Coal industry backers point to a few small mountaintop removal jobs that were turned into homes for the new state prison, a high school and an air strip.

But most coal companies plan to leave giant mountaintop removal mines as flattened-out fields, according to a three-month review of state Division of Environmental Protection mining permits.

In last evening, we learned that the mountaintop removal operation that was performed on Bullpush Mountain wasn’t alone in another respect — it’s among the sites across our state’s coalfields that are illegally polluting our streams. According to this new lawsuit by the West Virginia Highlands Conservancy, Ohio Valley Environmental Coalition, and the West Virginia Chapter of the Sierra Club:

Today a coalition of concerned groups took action to protect water ways impacted by the inactive and allegedly reclaimed Bullpush Mountain mine in Kanawha and Fayette Counties in southwestern West Virginia. Water monitoring conducted by the groups has revealed that the mine is still discharging dangerous levels of selenium. The groups’ lawsuit alleges that the current land owner, Boone East Development Company, has violated the Clean Water Act due to unpermitted discharges of selenium and conductivity from the “reclaimed” Bullpush Mountain site.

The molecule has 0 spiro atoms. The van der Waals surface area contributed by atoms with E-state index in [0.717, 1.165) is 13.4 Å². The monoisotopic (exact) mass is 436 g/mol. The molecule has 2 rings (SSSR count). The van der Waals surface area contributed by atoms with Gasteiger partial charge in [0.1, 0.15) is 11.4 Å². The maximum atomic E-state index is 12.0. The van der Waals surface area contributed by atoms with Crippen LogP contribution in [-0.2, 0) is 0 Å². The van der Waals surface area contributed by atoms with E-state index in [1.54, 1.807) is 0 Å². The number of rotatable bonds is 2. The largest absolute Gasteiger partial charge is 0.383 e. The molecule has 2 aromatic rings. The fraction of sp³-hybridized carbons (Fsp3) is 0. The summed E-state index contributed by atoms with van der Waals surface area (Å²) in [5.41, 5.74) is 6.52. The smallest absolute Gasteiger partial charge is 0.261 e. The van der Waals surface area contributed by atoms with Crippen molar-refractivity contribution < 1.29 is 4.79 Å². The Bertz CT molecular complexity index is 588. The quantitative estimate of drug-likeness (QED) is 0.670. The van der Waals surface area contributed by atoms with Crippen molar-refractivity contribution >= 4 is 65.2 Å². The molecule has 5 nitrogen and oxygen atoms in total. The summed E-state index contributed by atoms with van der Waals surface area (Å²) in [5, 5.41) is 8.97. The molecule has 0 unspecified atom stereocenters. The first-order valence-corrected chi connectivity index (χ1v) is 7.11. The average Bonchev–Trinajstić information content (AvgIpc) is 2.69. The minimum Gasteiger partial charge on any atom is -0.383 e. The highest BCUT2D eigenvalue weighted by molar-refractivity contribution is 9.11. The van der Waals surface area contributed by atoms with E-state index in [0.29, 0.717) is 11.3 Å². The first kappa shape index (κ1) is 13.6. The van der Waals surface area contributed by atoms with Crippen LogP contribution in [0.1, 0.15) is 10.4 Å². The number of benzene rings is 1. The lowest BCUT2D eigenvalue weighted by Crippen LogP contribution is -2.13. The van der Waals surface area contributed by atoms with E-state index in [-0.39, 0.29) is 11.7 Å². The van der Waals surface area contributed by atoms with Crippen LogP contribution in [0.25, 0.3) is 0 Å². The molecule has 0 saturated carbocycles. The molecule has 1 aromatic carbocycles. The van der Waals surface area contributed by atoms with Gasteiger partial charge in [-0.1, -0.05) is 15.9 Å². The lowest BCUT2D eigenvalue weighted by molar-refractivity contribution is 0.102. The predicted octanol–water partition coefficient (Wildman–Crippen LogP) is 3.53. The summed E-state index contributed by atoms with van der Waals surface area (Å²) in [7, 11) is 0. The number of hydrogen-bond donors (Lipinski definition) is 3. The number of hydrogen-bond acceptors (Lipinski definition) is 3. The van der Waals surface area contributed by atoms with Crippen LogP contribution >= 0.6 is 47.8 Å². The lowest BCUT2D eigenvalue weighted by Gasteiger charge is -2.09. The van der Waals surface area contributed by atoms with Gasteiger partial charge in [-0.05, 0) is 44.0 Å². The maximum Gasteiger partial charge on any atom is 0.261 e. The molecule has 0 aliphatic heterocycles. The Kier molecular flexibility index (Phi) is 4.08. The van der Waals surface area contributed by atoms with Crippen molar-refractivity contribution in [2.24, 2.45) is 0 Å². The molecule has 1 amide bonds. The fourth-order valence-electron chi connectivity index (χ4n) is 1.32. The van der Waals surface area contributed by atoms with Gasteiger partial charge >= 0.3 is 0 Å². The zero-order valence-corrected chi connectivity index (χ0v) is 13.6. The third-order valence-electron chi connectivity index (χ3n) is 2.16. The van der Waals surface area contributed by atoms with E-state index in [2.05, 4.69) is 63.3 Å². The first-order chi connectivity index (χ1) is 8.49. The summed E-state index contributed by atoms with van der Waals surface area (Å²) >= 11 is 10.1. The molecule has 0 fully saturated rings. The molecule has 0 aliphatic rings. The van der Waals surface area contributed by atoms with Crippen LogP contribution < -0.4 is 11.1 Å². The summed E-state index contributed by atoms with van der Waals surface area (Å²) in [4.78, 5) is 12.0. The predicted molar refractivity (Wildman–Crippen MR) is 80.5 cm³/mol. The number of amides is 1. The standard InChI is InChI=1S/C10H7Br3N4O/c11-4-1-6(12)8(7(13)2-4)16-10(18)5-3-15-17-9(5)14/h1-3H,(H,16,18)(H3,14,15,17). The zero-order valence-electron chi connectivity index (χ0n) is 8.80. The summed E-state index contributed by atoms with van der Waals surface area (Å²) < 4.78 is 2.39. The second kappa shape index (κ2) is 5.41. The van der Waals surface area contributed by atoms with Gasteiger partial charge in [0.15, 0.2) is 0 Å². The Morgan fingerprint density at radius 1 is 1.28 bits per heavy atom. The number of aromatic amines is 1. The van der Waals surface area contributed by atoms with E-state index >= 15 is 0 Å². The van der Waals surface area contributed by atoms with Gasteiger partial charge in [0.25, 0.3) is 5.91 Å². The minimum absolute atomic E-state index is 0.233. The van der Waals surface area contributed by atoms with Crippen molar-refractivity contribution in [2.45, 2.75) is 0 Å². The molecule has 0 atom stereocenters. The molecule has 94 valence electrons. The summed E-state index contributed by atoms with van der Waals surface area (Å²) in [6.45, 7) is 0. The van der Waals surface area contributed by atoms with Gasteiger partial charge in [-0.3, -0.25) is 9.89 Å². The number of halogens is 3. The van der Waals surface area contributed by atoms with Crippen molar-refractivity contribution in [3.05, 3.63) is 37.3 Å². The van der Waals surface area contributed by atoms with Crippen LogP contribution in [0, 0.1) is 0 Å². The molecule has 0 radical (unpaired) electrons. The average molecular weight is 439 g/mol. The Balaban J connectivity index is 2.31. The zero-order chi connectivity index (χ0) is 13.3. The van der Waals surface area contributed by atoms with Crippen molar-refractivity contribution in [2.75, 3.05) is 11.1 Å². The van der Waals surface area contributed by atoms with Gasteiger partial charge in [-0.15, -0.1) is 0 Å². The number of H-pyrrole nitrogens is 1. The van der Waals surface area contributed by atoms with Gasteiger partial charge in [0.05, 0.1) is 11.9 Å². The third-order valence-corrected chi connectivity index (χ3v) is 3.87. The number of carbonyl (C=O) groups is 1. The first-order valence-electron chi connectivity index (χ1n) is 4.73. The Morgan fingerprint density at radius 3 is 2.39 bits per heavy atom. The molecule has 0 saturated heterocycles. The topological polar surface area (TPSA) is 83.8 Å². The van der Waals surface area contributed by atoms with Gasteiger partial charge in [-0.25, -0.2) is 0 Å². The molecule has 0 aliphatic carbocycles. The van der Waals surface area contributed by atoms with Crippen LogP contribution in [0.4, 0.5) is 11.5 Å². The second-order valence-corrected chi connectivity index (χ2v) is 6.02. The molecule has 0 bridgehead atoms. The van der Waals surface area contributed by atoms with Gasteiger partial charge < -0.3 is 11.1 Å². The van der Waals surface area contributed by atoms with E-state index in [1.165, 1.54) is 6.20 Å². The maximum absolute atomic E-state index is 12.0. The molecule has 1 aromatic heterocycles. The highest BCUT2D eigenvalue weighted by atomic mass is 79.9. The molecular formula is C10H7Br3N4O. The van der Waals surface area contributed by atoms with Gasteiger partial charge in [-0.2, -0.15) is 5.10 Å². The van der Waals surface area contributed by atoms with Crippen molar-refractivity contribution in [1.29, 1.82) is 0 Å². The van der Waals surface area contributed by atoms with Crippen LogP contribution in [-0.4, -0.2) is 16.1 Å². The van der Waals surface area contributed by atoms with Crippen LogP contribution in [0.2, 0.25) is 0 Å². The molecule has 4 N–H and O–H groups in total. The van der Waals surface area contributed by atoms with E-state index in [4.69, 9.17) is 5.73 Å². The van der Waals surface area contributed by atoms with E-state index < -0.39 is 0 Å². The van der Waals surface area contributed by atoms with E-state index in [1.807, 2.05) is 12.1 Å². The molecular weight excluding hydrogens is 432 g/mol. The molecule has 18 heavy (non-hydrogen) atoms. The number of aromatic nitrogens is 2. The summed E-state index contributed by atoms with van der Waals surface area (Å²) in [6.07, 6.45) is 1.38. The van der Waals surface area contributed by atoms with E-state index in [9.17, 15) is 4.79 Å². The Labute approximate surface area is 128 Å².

Cindy Rank, mining chairwoman for the West Virginia Highlands Conservancy, said:

It’s past time for all involved to recognize that ‘reclamation’ means more than just putting the land back in some stable and usable fashion.  Assuring that reclaimed mine sites don’t pollute our water resources continues to be a responsibility of the land owner – whether that be the coal company that mined in the first place or whoever maintains ownership after the mining is done.

Interestingly, this suit comes just on the heels of yesterday’s briefing in Washington, D.C., by various scientists and activists, talking about the growing body of literature indicating connections between serious health problems — including cancer and birth defects — and living near mountaintop removal mining operations. According to the group Appalachian Community Health Emergency: